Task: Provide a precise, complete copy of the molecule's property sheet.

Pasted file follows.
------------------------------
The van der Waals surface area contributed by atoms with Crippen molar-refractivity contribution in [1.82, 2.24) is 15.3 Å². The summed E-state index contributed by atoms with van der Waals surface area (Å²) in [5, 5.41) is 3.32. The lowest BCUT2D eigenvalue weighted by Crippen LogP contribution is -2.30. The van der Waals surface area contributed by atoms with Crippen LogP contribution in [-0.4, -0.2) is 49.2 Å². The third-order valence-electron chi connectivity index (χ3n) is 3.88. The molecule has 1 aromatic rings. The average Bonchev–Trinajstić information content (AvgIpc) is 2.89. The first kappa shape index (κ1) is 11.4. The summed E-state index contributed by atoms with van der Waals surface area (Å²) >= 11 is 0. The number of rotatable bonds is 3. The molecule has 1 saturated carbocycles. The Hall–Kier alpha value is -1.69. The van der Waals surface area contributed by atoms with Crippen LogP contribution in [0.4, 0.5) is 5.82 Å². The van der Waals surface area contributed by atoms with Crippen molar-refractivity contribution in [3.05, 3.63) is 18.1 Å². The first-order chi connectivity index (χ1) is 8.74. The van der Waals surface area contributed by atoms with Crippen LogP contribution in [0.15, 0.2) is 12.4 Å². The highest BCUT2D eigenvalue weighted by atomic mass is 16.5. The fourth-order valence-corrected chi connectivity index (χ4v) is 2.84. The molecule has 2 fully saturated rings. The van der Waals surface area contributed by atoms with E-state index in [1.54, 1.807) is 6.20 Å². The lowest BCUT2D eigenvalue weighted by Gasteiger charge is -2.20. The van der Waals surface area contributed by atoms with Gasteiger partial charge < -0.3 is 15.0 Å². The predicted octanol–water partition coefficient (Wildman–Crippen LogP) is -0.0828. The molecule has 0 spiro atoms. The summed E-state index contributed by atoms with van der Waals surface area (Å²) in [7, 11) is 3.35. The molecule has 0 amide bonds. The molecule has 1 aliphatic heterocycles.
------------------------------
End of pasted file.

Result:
The van der Waals surface area contributed by atoms with Crippen molar-refractivity contribution in [1.82, 2.24) is 15.3 Å². The summed E-state index contributed by atoms with van der Waals surface area (Å²) in [5, 5.41) is 3.32. The lowest BCUT2D eigenvalue weighted by Crippen LogP contribution is -2.30. The van der Waals surface area contributed by atoms with Crippen LogP contribution in [-0.4, -0.2) is 49.2 Å². The third-order valence-electron chi connectivity index (χ3n) is 3.88. The molecule has 1 aromatic rings. The average Bonchev–Trinajstić information content (AvgIpc) is 2.89. The first kappa shape index (κ1) is 11.4. The summed E-state index contributed by atoms with van der Waals surface area (Å²) >= 11 is 0. The number of rotatable bonds is 3. The molecule has 1 saturated carbocycles. The Hall–Kier alpha value is -1.69. The van der Waals surface area contributed by atoms with Crippen LogP contribution in [0.4, 0.5) is 5.82 Å². The van der Waals surface area contributed by atoms with Crippen molar-refractivity contribution in [3.05, 3.63) is 18.1 Å². The first-order chi connectivity index (χ1) is 8.74. The van der Waals surface area contributed by atoms with Crippen LogP contribution in [0.15, 0.2) is 12.4 Å². The highest BCUT2D eigenvalue weighted by atomic mass is 16.5. The fourth-order valence-corrected chi connectivity index (χ4v) is 2.84. The molecule has 2 fully saturated rings. The van der Waals surface area contributed by atoms with E-state index in [1.54, 1.807) is 6.20 Å². The lowest BCUT2D eigenvalue weighted by Gasteiger charge is -2.20. The van der Waals surface area contributed by atoms with Gasteiger partial charge < -0.3 is 15.0 Å². The predicted octanol–water partition coefficient (Wildman–Crippen LogP) is -0.0828. The molecule has 0 spiro atoms. The summed E-state index contributed by atoms with van der Waals surface area (Å²) in [7, 11) is 3.35. The molecule has 0 amide bonds. The molecule has 1 aliphatic heterocycles.